The Wall Street Journal
June 3, 2004

Acute Trentonitis

The Wall Street Journal
June 3, 2004

You won't find this malady in the medical books. But that's because this is a disease that afflicts governments, and its most prevalent symptom is the itch to impose "solutions" where there's no clear problem while ignoring crises right under their noses. Two current disputes suggest that politicos in New Jersey's state capital are suffering from a particularly virulent form.

The first involves several hundred parents standing on the statehouse steps last week to protest a bill that would impose regulations on New Jersey home-schoolers, in areas from testing to medical exams. The other, held the very same day, was a plea from a coalition of African-American ministers arguing for school choice for the kids they say are getting a distinctly separate and unequal public education in the Garden State. Guess which of these issues-regulating home-schoolers or liberating minority children-is likely to occupy Trenton's time?

"What we need is for the teachers unions and politicians to confess that the public schools are failing these children so we can move on to alternatives," says the Reverend Clenard Childress, pastor of New Cavalry Baptist Churches in both Newark and Montclair. "It's not about money-they're willing to spend more money. It's about tying the money to the children to impose some accountability, and they're all against that."

Mr. Childress says that during a visit to Milwaukee, the first city to pass school choice, he saw minority kids eager about learning and a public school system responding to the competition. Alas, there's not much appetite in Trenton for holding failing public schools accountable. To the contrary, what New Jersey gets is the home-schooling bill that provoked the statehouse protest, a bill that failed last session but is being reintroduced by Democratic Assemblywoman Loretta Weinberg.

Even for New Jersey, this strikes us as a warped sense of urgency. Ms. Weinberg argues that New Jersey is one of only nine states that do not regulate home schools, that all she wants is that parents be required to report they are home-schooling their kids to local authorities and that they meet the same standards. As for the evidence that New Jersey needs such regulation, she cites a single newspaper article about an unstructured type of home-schooling and what she says has been her experience in finding kids that weren't going to school and nobody even knew they existed.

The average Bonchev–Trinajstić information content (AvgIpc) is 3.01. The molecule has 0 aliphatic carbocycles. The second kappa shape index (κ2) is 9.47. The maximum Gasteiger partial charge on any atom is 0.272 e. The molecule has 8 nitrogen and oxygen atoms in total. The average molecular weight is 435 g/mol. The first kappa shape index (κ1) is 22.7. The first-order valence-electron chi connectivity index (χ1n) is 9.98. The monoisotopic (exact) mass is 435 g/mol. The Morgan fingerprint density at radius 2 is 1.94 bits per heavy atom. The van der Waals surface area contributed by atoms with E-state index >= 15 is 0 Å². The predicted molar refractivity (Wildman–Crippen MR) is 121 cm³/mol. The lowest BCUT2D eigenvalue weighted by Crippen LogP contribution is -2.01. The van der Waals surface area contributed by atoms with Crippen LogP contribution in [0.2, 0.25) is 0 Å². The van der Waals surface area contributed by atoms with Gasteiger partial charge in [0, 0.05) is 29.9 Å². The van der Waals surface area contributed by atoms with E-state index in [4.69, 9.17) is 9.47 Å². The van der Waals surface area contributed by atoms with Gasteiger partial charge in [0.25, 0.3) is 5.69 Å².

The statistical evidence about home-schooling is much disputed by critics who say the studies lack the proper control. But as Education Week reports online, to the degree we have data it tends to show overachievement: One study of 20,000 home-schoolers found that students' median scores on standardized tests were well above the national average, and that a quarter of these students were enrolled a grade above their public and private school peers. That doesn't include the disproportionate home-school successes at state and national spelling bees, science contests, and so on.

If New Jersey legislators really want to improve things, surely their energies would be better directed to liberating children from inner-city public schools that leave their charges with despair and leave thousands of New Jersey's minority and mostly inner-city children lacking the skills they need to become productive citizens. Ms. Weinberg, who opposes vouchers, rejects the comparison. "Don't tell me because kids in Newark aren't getting diplomas that we can't address home-schooling," she says. "The two are not mutually exclusive."

Maybe not. But if New Jersey politicians do succeed in holding home-schoolers to the same "standards" they have for the inner-city children these black ministers are worried about, we'll really be in trouble.